But Mr. Schneiderman explained that the ultimate goal is to redevelop the corridor, which would span a section of Flanders Road near the traffic circle, under a town-approved mixed use planned development district. If that happens, the maintenance and operation costs could be more evenly distributed among business owners, who would then have the opportunity to make more money by attracting tenants and constructing apartments above their businesses.

Mr. Schneiderman also stressed that such development, which is possible only with a sewer system, would increase the hamlet’s tax base, reducing the school taxes paid by homeowners. He added that any increases in property assessments would be offset by the new income the district would generate.

“I’m 100 percent confident that the numbers will work out in their favor, particularly if the infrastructure is fully funded,” Mr. Schneiderman said.

He explained that one of his goals is to attract a supermarket to the community, and even suggested that the town consider permitting the construction of one on the same property as the Budget Host Inn. “The town has to change the zoning to allow for what the community wants,” he said.

The consultants explained that they began the study by outlining the boundaries of the proposed sewer district, which was ultimately narrowed down to include just the strip of about 16 properties south of Flanders Road and between the traffic circle and Vail Avenue, as well as the site of a proposed supermarket off Lake Avenue. They called that recommended boundary the “Phase I” study area, which currently includes residential and mostly vacant commercial properties. Sewering a larger district that also included a nearby industrial park and parts of Flanders would cost millions more, they said.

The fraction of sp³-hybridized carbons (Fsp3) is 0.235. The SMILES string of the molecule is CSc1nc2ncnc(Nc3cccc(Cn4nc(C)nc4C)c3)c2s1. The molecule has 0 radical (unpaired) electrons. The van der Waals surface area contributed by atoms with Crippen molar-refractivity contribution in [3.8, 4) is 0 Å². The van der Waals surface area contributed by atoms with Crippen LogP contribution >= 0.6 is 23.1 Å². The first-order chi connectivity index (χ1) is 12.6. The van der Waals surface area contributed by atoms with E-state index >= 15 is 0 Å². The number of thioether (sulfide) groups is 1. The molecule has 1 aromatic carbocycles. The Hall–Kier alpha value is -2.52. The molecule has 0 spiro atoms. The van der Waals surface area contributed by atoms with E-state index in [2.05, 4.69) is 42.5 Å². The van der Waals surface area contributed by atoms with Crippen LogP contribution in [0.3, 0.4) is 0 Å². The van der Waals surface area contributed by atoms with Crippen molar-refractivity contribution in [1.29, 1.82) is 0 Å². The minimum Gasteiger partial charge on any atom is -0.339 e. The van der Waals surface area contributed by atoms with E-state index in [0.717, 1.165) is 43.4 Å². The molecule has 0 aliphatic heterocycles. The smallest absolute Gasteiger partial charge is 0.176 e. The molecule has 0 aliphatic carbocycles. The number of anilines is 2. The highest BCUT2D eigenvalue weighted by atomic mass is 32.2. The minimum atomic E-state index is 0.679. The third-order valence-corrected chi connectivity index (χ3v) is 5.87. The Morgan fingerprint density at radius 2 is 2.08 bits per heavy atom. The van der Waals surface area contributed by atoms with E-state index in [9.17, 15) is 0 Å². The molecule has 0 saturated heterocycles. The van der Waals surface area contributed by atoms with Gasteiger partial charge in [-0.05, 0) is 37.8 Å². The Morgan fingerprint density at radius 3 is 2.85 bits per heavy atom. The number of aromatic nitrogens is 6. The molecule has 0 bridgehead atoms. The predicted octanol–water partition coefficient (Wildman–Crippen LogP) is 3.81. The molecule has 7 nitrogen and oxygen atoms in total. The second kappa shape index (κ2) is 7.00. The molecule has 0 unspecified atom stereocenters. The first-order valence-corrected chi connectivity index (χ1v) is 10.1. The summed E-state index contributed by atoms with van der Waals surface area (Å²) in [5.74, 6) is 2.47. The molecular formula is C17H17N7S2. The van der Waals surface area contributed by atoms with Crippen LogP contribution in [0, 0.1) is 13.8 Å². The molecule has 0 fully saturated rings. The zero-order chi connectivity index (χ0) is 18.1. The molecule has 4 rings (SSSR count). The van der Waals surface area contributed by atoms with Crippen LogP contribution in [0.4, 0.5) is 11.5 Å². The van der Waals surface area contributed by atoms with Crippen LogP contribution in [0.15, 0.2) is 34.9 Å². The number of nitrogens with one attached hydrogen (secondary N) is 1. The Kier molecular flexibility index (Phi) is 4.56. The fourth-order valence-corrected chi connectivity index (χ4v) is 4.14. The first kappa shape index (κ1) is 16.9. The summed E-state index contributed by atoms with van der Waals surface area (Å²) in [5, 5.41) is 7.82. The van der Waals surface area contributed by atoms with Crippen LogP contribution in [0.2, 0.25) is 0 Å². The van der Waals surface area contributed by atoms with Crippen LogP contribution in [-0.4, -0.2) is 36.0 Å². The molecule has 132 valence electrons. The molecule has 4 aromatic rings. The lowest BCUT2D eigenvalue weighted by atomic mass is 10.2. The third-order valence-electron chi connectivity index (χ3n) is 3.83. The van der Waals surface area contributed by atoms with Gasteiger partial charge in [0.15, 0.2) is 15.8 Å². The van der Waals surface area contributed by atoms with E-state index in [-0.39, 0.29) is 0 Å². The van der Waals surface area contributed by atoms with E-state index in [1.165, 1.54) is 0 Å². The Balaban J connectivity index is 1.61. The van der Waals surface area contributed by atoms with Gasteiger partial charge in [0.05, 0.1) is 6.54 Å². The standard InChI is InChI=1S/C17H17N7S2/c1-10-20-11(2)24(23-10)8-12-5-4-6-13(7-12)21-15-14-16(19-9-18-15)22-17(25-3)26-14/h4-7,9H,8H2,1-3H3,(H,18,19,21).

They also began with six potential sites for the sewage treatment plant, but ruled out all but one due to their size or proximity to neighborhoods or waterways. Ultimately, they were left with just one feasible site: the town owned lot near the barracks.

They recommended that the Nitrex system be selected from the list of Suffolk County-approved wastewater treatment systems because of its ability to handle the estimated flow of 15,000 gallons per day that would be discharged if the study area were redeveloped. It would also reduce effluent nitrogen levels down to less than 10 milligrams per liter, meeting county requirements.